We have many modern advancements and conveniences in our society. I'm convinced that we can get by with a lot less. As Thoreau said, "Most of the luxuries, and many of the so-called comforts of life are . positive hindrances. Again, the point is not to deprive ourselves just to lack resources, but so others might have greater gain. The money saved from cutting back on the items listed above can be channeled to Catholic apostolates, charities, ministries, businesses, and organizations, in desperate need of help to bring the Gospel to those who are starving both physically and/or spiritually.


Kolbe saw brother and sister in man's 'completion' of creation, but certainly, as the eldest of eleven children, I am well aware that brothers and sisters can get out of hand. I think what the publishers and readers of this magazine are really despising and criticizing is not so much the healthy growth of brother technology and sister industry, but their cancerous growth and incredibly unmoderated and undisciplined use. This preponderance of unruly corporate industry harms the environment, complicates society, and leads to all the misuses and abuses of hi-tech materialism found in our society today, such as the sanitized homicide of "undesirables", fetal experimentation, and the mass media promotion of immorality.


In industrial and technological terms, we, as a society, have just gotten "too big for our britches We need to find a more balanced, disciplined way of living with the technology we've created. We need to move more slowly, prudently, and gently in filling the earth and subduing it. Genesis 1:28. Too often we have subdued the earth with force and greed instead of subduing it with love and wisdom.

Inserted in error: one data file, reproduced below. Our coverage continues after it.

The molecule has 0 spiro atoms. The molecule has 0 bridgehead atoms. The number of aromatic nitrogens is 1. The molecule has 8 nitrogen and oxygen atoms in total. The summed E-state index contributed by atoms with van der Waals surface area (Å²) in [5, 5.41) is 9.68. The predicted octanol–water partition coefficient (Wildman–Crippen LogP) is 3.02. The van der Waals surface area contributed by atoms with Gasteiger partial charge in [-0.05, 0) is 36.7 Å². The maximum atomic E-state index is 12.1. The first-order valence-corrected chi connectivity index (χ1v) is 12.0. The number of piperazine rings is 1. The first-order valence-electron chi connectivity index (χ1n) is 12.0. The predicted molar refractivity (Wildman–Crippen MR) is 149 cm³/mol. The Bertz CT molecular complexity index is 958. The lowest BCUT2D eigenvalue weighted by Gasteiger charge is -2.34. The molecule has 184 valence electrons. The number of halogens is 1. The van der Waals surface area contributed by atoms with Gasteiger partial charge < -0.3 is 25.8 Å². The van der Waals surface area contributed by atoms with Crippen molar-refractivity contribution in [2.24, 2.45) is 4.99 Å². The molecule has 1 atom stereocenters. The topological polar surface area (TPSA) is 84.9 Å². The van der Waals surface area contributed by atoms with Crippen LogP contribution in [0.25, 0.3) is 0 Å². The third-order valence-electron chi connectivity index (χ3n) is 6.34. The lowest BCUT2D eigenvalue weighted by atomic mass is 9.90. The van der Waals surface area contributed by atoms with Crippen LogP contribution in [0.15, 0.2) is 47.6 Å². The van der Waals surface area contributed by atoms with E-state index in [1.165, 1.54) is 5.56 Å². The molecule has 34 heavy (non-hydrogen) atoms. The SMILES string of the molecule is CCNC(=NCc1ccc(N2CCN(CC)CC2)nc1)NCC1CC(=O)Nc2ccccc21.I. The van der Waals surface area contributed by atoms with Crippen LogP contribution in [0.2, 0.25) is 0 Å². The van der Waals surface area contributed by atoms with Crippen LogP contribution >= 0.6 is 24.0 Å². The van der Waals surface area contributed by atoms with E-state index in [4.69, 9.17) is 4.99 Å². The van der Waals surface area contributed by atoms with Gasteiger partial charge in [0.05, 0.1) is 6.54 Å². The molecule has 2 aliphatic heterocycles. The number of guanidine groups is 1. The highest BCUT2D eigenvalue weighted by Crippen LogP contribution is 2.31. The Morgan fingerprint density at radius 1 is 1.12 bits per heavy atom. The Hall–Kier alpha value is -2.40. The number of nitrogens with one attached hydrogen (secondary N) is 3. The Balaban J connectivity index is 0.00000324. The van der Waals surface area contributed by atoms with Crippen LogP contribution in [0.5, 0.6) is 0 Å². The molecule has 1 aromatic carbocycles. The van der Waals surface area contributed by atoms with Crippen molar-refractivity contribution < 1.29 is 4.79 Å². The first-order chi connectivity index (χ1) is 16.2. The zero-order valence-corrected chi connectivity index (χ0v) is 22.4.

As demonstrated in "Practical Spirituality", Kolbe found harmony in God's creation and man's "completion" of it. Brother to modern technology, Kolbe also loved flower gardens, especially in spring when everything reborn symbolizes the resurrection. Like Francis himself, he cherished Christmas and had all the lights of Niepokalanow on December 25 blazing (despite the expense). He had the best grain spread on the walks and courtyards, in the birdhouses and on the rooftops. The leftover honey at the bottom to the jars he left in the sun during the warm months as a feast for the bees!